Breastfeeding and thrush

Baby with milky mouthThrush doesn't just affect your nether regions; you can get it on your nipples or breasts.

A fungal infection, thrush thrives in warm, moist places; add in the sugar present in breastmilk and the conditions in your baby's mouth during breastfeeding are ripe for oral thrush.

Around one in 20 babies gets oral thrush, according to NHS Choices, and although it is harmless for babies, they can pass it to you during breastfeeding. It typically shows up as white, creamy, patches in your baby's mouth, although there may be no symptoms. It can make your baby fussy and reluctant to feed.

Oral thrush can go to the other end of your baby's digestive system - ie their bottom - and cause nappy rash. This gives your baby a sore bottom with red spots, and can take a while to clear up. There's plenty of advice about dealing with nappy rash on the Mumsnet Talk boards.

What are the symptoms of breastfeeding thrush?

It can make your nipples and areola sore, flaky and itchy, and can cause shooting pain deep within the breast both during and after a feed.

How do you tell the difference between cracked nipples and thrush?

If you have sore or painful nipples, it isn't necessarily thrush. A poor latch during breastfeeding can lead to sore nipples, so check you're baby is latching on correctly, even if you've been breastfeeding for a while. 

The Breastfeeding Network says the difference between sore nipples and thrush is that thrush causes and agonising pain felt equally in both breasts after every feed. But, obviously, there are exceptions to every rule and you may be that exception, so if you think you or your baby has thrush, get it checked.

How is breastfeeding thrush treated?

Thrush can be difficult to spot (as sometimes there are no symptoms) and even harder to treat. If you suspect you have it, you should see your GP.

Once diagnosed, it's essential you and your baby are treated together or you're likely just to keep passing it back and forth between you. You will probably be given antifungal cream such as miconazole, or in more severe cases antifungal tablets, and antifungal mouth drops for your baby.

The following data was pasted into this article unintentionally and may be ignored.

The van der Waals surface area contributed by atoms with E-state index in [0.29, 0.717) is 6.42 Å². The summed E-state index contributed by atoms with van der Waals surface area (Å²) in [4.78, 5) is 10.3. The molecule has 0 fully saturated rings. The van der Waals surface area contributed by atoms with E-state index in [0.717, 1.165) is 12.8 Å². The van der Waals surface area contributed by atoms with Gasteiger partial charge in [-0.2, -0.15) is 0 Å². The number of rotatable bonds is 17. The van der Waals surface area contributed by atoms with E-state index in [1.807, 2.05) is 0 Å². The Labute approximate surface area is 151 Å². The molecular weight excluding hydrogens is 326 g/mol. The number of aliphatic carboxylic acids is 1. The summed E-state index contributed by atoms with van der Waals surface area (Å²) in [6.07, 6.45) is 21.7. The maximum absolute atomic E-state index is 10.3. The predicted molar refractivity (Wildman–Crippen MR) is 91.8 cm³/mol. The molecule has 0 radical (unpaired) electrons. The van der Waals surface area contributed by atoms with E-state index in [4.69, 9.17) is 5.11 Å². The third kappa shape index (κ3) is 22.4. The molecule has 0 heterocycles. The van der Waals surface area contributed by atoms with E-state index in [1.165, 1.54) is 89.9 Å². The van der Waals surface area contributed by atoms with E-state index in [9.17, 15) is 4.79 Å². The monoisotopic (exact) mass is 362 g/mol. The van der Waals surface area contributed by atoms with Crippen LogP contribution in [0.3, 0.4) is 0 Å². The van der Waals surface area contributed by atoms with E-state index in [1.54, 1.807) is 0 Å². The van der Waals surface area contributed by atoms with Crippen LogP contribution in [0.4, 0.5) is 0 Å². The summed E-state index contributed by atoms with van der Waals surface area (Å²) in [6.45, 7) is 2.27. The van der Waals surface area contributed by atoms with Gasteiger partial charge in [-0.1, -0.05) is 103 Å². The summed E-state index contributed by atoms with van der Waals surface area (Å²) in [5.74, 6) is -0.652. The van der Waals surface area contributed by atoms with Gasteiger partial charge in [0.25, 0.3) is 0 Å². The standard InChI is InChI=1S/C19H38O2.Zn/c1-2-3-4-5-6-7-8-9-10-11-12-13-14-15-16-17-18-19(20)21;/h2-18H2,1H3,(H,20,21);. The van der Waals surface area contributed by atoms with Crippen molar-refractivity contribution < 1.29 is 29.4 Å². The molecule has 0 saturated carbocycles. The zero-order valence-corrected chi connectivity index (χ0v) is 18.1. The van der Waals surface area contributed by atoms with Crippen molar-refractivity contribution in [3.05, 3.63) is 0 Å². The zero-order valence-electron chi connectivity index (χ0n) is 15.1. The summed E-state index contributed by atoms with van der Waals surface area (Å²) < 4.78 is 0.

If you're expressing milk, sterilise breast pump parts and bottles, teats and dummies. Wash your clothes, your baby's clothes and bedding at 60°C to kill off bacteria. Don't use perfumed soap or shower gel and dry your breasts thoroughly. And if you eat a lot of sugar and yeast in your diet, try to cut down.

Is it OK to continue breastfeeding?

Yes, but we're not underestimating how painful that can be. Our Breastfeeding Talk topic abounds with tales of thrush-induced pain and woe, but if you can persevere with breastfeeding, you'll almost certainly be very pleased you did. 

What Mumsnetters say about breastfeeding thrush

  • My nipples went a bit of a funny bright pink colour that really stood out from the colour of the areola, and I got a sort of itchy pain. The skin also peeled a bit. Madmouse
  • The other thing I did was spend time with my bra off and my beasts open to the air - thrush thrives in warm damp areas, so a bit of light and fresh air help. Bloodberrybatbait
  • Ask for a boobs' swab to be taken to the lab. MarinellaB
  • I was advised to bathe my breasts in bicarbonate of soda water. weeonion
  • Wash your bra at 60°C, change your bra every day, don't wear breastpads if you can help it, keep your breasts cool and dry, and remind yourself that you will get better soon. NineUnlikelyTales


Last updated: over 1 year ago